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Pressure Mounts as General Data Protection Regulation (GDPR) Deadline Approaches

May 10, 2017 / Christopher Strand

To continue my theme of exploring pivotal cybersecurity mandates, it’s time to spend some time on the gorilla of global cyber regulations and do a closer evaluation of the GDPR (General Data Protection Regulation).

There are a multitude of steps organizations need to take to ensure they have data adequately protected while providing full accountability to the mandated compliance policy. With a little more than a year before the GDPR mandate is enforced, businesses that have failed to take the first steps to get a security and data governing plan in place risk being left in the dust while increasing their vulnerability to data integrity risk and mandate liability.

The GDPR has been adopted to ensure, harmonize, and enforce data privacy across the EU but introduces laws relating to the free movement of personal data on a global scale. It is the main data security regulation in place to protect personal data of individuals across the entire participating EU member countries and it threatens significant fines and penalties for non-compliant data controllers and processors. It has trans-border implications to many other countries and jurisdictions throughout the world. Any organization that deals with or utilizes the personal data of EU citizens (effectively uses or processes EU data to do business), must comply with the GDPR. The mandate has created new responsibilities and increased liabilities across the board.

The mandate is also creating new opportunities in many ways. The law has created a new organizational structure within companies that must comply with data security policies, and has helped to build a case for policies, business processes, and resources that will work in concert to improve and take hold of data privacy.

For example, the mandate has triggered the creation of new executive leads within most organizations as most teams need to deal directly with security risk and data integrity assurance. The new Data Protection Officer (DPO) is one of the new executive level roles that are a direct result of the need to comply with the GDPR. This will be beneficial for a multitude of regulations that deal with cybersecurity in relation to data privacy. The DPO position will have overarching influence into the daily lives of many other executives across the enterprise and influence decisions made from the board to operations and on all aspects from budget to business policy.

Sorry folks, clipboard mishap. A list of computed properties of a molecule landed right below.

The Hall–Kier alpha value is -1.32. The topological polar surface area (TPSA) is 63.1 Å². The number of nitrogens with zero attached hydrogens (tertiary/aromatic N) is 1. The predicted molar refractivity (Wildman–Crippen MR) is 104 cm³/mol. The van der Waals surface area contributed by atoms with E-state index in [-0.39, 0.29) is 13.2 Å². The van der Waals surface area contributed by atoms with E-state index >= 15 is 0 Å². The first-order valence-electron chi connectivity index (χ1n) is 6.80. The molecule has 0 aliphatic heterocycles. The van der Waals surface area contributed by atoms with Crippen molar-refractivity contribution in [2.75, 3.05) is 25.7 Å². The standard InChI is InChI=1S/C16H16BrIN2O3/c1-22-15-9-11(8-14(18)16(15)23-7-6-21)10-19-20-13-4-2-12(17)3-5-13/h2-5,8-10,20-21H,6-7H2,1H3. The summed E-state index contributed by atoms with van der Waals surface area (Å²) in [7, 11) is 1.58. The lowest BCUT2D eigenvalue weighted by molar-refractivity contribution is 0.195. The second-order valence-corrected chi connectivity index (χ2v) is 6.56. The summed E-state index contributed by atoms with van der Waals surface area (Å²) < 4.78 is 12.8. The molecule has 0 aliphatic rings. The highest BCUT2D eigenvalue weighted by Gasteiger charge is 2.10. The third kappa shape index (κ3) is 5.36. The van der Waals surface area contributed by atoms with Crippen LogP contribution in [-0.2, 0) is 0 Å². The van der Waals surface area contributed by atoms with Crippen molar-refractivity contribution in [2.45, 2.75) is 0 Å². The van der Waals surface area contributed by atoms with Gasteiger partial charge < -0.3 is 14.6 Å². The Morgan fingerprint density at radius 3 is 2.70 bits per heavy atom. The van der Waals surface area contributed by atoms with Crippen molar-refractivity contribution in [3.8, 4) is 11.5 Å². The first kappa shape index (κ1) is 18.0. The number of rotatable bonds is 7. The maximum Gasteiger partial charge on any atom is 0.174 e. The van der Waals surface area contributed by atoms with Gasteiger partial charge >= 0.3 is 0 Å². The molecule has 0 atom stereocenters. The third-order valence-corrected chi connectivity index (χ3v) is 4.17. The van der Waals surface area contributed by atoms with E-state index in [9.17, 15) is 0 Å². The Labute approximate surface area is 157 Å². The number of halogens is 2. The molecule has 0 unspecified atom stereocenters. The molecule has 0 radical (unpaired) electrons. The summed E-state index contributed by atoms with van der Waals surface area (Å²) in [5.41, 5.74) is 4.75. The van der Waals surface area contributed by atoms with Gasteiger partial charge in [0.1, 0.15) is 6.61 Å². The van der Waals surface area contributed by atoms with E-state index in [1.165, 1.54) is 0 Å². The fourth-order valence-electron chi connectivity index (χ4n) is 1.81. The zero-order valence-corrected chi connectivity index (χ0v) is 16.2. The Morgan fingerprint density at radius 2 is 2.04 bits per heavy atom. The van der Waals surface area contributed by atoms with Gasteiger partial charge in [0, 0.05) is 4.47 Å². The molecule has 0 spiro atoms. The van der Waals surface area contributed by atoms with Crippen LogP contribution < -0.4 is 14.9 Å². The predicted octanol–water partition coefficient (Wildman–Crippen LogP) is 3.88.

With the impending deadline and requirements coming closer into view, IT and security teams are starting to combine their data privacy and data security initiatives. This has triggered a need for solutions that can provide visibility, clarity, and control to both the business policy and the security protection all in one. Taking the first step at translating GDPR requirements into action items requires careful consideration of several key factors. Carbon Black can help to build upon that clarity and add value to any organization building a security policy to address GDPR preparedness:

  1. Understand your data – Ensure that decision makers and key people in the organization are aware of the data protection parameters and the impact they will have on business process.

Carbon Black can ensure focus and concentration on critical segments of the data business process by constantly analyzing threats to critical data and assigning risk and threat measure at every stage of the policy.

  1. Monitor and Control Data Access – Ensure thorough monitoring and tracking of critical data throughout the business process.

    Carbon Black continually collects contextual event data throughout the business process, monitoring and controlling events centered around critical data. Carbon Black supports data integrity proof required for GDPR, collecting proof of data integrity as it pertains to the necessary requirements.

  1. Access Data Security Controls – Ensure the right technology, solutions, and procedures are in place to detect, report, and investigate a personal or corporate data breach.

    Carbon Black constantly monitors and collects system event information providing instant root cause analysis with accelerated end-to-end response time. It continuously records endpoint activity with unlimited historical retention, providing visualization of the complete attack kill chain empowering real-time proactive response and remediation.

  1. Data Protection Impact Assessment – Enact Privacy Impact Assessments into their business processes with controls and a policy in place to implement them.

    Carbon Black will help to ensure targeted policy enforcement on endpoints that it is implemented on. Endpoints can have tailored policies depending on their data protection requirements which will help to determine the inherent risk and measure across the enterprise hierarchy in real time, accelerating the assessment process.

To learn more about Carbon Black’s coverage of the GDPR or to download our datasheet, click the link below.

Data Sheet – GDPR and Carbon Black Endpoint Solution


TAGS: Carbon Black / compliance / GPDR